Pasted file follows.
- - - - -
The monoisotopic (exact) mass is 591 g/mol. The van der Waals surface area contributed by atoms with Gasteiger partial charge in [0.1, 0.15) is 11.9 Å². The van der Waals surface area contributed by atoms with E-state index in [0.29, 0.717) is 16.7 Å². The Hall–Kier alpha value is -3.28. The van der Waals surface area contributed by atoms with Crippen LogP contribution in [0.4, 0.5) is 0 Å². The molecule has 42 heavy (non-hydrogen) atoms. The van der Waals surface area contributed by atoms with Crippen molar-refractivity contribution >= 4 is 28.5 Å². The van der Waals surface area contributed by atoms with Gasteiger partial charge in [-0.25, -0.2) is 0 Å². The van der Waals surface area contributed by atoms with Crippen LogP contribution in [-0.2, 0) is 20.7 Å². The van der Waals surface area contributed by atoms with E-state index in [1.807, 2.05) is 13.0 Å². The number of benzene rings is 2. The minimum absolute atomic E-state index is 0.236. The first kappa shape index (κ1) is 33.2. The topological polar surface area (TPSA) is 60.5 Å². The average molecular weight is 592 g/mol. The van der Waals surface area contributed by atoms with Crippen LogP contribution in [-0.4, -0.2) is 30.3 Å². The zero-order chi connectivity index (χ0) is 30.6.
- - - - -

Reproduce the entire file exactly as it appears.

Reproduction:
The monoisotopic (exact) mass is 591 g/mol. The van der Waals surface area contributed by atoms with Gasteiger partial charge in [0.1, 0.15) is 11.9 Å². The van der Waals surface area contributed by atoms with E-state index in [0.29, 0.717) is 16.7 Å². The Hall–Kier alpha value is -3.28. The van der Waals surface area contributed by atoms with Crippen LogP contribution in [0.4, 0.5) is 0 Å². The molecule has 42 heavy (non-hydrogen) atoms. The van der Waals surface area contributed by atoms with Crippen molar-refractivity contribution >= 4 is 28.5 Å². The van der Waals surface area contributed by atoms with Gasteiger partial charge in [-0.25, -0.2) is 0 Å². The van der Waals surface area contributed by atoms with Crippen LogP contribution in [-0.2, 0) is 20.7 Å². The van der Waals surface area contributed by atoms with E-state index in [1.807, 2.05) is 13.0 Å². The number of benzene rings is 2. The minimum absolute atomic E-state index is 0.236. The first kappa shape index (κ1) is 33.2. The topological polar surface area (TPSA) is 60.5 Å². The average molecular weight is 592 g/mol. The van der Waals surface area contributed by atoms with Crippen LogP contribution in [-0.4, -0.2) is 30.3 Å². The zero-order chi connectivity index (χ0) is 30.6.